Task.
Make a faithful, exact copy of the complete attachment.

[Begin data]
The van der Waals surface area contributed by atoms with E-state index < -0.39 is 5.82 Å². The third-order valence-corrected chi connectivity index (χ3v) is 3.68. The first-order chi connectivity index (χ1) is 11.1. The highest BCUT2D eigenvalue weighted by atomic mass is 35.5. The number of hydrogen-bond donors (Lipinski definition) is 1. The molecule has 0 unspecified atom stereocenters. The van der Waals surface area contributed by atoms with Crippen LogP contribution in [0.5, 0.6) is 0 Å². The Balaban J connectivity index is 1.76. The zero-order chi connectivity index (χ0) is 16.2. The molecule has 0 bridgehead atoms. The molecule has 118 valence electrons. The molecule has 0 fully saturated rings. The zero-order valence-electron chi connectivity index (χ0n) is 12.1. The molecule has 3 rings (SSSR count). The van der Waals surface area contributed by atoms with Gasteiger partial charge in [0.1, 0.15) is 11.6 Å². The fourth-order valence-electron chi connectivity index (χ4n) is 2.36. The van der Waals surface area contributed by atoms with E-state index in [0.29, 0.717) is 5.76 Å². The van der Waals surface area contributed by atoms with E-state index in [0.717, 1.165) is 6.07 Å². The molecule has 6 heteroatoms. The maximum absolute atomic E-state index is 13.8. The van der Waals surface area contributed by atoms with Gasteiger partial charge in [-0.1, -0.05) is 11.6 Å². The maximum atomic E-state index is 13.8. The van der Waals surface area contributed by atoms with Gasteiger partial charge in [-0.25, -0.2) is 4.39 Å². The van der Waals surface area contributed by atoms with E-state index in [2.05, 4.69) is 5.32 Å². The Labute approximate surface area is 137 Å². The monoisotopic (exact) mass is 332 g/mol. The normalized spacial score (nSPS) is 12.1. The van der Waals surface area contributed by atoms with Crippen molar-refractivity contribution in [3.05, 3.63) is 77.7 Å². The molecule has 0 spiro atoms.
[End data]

The van der Waals surface area contributed by atoms with E-state index < -0.39 is 5.82 Å². The third-order valence-corrected chi connectivity index (χ3v) is 3.68. The first-order chi connectivity index (χ1) is 11.1. The highest BCUT2D eigenvalue weighted by atomic mass is 35.5. The number of hydrogen-bond donors (Lipinski definition) is 1. The molecule has 0 unspecified atom stereocenters. The van der Waals surface area contributed by atoms with Crippen LogP contribution in [0.5, 0.6) is 0 Å². The Balaban J connectivity index is 1.76. The zero-order chi connectivity index (χ0) is 16.2. The molecule has 0 bridgehead atoms. The molecule has 118 valence electrons. The molecule has 0 fully saturated rings. The zero-order valence-electron chi connectivity index (χ0n) is 12.1. The molecule has 3 rings (SSSR count). The van der Waals surface area contributed by atoms with Gasteiger partial charge in [0.1, 0.15) is 11.6 Å². The fourth-order valence-electron chi connectivity index (χ4n) is 2.36. The van der Waals surface area contributed by atoms with E-state index in [0.29, 0.717) is 5.76 Å². The van der Waals surface area contributed by atoms with E-state index in [0.717, 1.165) is 6.07 Å². The molecule has 6 heteroatoms. The maximum absolute atomic E-state index is 13.8. The van der Waals surface area contributed by atoms with Gasteiger partial charge in [-0.1, -0.05) is 11.6 Å². The maximum atomic E-state index is 13.8. The van der Waals surface area contributed by atoms with Gasteiger partial charge in [-0.25, -0.2) is 4.39 Å². The van der Waals surface area contributed by atoms with E-state index in [2.05, 4.69) is 5.32 Å². The Labute approximate surface area is 137 Å². The monoisotopic (exact) mass is 332 g/mol. The normalized spacial score (nSPS) is 12.1. The van der Waals surface area contributed by atoms with Crippen molar-refractivity contribution in [3.05, 3.63) is 77.7 Å². The molecule has 0 spiro atoms.